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4 Things to Discuss in Your Next Employee One-on-One Helpful reminders for encouraging successful employee meetings that can help you enhance the culture of your workspace.

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While it's wise to have one-on-one meetings with employees – or at least direct reports – on a regular and frequent basis, it can be difficult to know precisely what to discuss. A meeting without a purpose and a plan can be be worse than unproductive ... it can be a massive waste of time.

So, for small businesses here in Europe and elsewhere around the world, here are the key topics to hit the next time you chat with an employee.

1. Job duties.

A one-on-one meeting can be a great opportunity to review an employee's job duties with them, especially if there has been a staff resizing of any kind. To avoid miscommunication between staffers about who is responsible for what, a clear understanding of the duties of each is essential. Start of a meeting with a quick review of the listed responsibilities, then use that to continue the conversation and discuss job performance.

2. Job performance.

Using the job duties as a guide, share your perspective on the employee's job performance since your last meeting. It's helpful to have documents to back yourself up in this situation, so print out a record of their achievements. For instance, if the staffer works in sales, print a list of their successful sales, but don't forget to show the unsuccessful ones, too. Prior to the meeting, encourage them to come with their own documentation of what they feel they've done well and what could use work.

Ask pointed questions about any missed opportunities or benchmarks. You have to address the negative aspects of performance, but don't have to do so in a way that shuts down conversation and productivity. Rather, start a conversation about why a goal was missed and what could be done to ensure it's met in the period before your next meeting. If necessary, outline clearly what penalties may come from future misses.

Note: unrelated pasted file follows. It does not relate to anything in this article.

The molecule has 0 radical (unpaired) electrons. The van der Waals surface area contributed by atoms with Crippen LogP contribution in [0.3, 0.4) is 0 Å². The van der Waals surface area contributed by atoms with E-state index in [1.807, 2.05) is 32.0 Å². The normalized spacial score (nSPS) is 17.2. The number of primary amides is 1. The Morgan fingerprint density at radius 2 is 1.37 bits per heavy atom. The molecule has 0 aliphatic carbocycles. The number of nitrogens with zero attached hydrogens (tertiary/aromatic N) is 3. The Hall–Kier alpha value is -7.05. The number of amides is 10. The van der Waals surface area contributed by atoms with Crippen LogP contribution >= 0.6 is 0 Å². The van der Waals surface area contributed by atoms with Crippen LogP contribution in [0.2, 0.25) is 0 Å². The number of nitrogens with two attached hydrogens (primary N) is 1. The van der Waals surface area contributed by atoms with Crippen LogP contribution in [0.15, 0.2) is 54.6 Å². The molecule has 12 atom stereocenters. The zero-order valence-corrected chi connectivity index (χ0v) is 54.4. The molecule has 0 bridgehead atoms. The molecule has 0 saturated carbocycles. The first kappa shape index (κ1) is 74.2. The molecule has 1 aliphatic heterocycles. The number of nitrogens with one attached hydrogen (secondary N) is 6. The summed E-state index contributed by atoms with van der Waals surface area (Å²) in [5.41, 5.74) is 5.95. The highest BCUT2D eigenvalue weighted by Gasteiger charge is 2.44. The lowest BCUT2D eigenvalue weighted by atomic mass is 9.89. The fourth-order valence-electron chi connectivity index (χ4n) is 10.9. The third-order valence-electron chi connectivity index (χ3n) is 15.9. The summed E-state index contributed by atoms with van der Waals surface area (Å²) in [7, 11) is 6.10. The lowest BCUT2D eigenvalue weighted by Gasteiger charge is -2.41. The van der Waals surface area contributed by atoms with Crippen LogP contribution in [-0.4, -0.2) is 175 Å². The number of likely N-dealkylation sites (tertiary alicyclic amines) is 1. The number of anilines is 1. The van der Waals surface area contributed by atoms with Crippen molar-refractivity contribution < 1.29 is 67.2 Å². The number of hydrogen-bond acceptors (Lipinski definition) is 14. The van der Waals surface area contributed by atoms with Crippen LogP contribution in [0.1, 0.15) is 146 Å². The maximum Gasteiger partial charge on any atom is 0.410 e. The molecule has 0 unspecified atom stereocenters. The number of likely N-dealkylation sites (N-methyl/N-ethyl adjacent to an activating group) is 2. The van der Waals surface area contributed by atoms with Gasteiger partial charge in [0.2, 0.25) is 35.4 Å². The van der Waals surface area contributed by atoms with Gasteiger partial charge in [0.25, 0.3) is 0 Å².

3. Future goals.

Based on the successes and misses of the previous period, clearly outline your expectations for the employee's performance during the next one. While your job is to be assertive and set the tone, don't forget to be collaborative, too. Ask what goals seem feasible to them and what resources would help them meet the goals.

Inquire about the employee's overall career goals as well, and offer to aid them in meeting them. Even if the staffer's ultimate goal lies outside your company, a feeling of support in meeting it will encourage them to be a better worker while they're there.

Finally, provide an outlook on the organization's immediate future. If a staffing change or other structural adjustment is coming, let the employee know and open the space for conversation about what these shifts will look like and what they will be expected to do during the transition period. Be transparent about company goals overall and encourage the staffer to keep them in mind when completing their own tasks.

4. Job satisfaction.

While clear-cut expectations and goals are essential to communicate, it's also important to remember that an employee's performance is dependent, in part, on their job satisfaction. Ask directly about what they enjoy regarding workplace culture – and what might need work.

Here are some ideas for inspiring employees that can help you enhance the culture of your workspace, but take into account any specifics your staffer mentions in the one-on-one meeting. Just as you've asked them to set goals to complete by the next meeting, actively work to address issues or concerns they have about the environment in that time, too.

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